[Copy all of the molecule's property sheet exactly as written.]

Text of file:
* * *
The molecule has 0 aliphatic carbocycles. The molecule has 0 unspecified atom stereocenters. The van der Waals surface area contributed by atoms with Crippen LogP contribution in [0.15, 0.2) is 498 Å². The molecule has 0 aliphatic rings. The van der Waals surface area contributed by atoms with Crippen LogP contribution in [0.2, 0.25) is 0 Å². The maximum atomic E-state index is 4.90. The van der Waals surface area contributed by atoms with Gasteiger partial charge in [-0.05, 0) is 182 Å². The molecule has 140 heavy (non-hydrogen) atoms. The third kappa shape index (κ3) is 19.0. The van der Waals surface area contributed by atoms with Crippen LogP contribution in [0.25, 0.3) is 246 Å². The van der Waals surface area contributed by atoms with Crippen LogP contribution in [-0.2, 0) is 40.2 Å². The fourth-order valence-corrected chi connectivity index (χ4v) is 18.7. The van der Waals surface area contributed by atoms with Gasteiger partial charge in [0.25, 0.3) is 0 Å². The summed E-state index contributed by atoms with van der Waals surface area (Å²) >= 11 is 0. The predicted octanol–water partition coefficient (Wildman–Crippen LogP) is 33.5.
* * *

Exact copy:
The molecule has 0 aliphatic carbocycles. The molecule has 0 unspecified atom stereocenters. The van der Waals surface area contributed by atoms with Crippen LogP contribution in [0.15, 0.2) is 498 Å². The molecule has 0 aliphatic rings. The van der Waals surface area contributed by atoms with Crippen LogP contribution in [0.2, 0.25) is 0 Å². The maximum atomic E-state index is 4.90. The van der Waals surface area contributed by atoms with Gasteiger partial charge in [-0.05, 0) is 182 Å². The molecule has 140 heavy (non-hydrogen) atoms. The third kappa shape index (κ3) is 19.0. The van der Waals surface area contributed by atoms with Crippen LogP contribution in [0.25, 0.3) is 246 Å². The van der Waals surface area contributed by atoms with Crippen LogP contribution in [-0.2, 0) is 40.2 Å². The fourth-order valence-corrected chi connectivity index (χ4v) is 18.7. The van der Waals surface area contributed by atoms with Gasteiger partial charge in [0.25, 0.3) is 0 Å². The summed E-state index contributed by atoms with van der Waals surface area (Å²) >= 11 is 0. The predicted octanol–water partition coefficient (Wildman–Crippen LogP) is 33.5.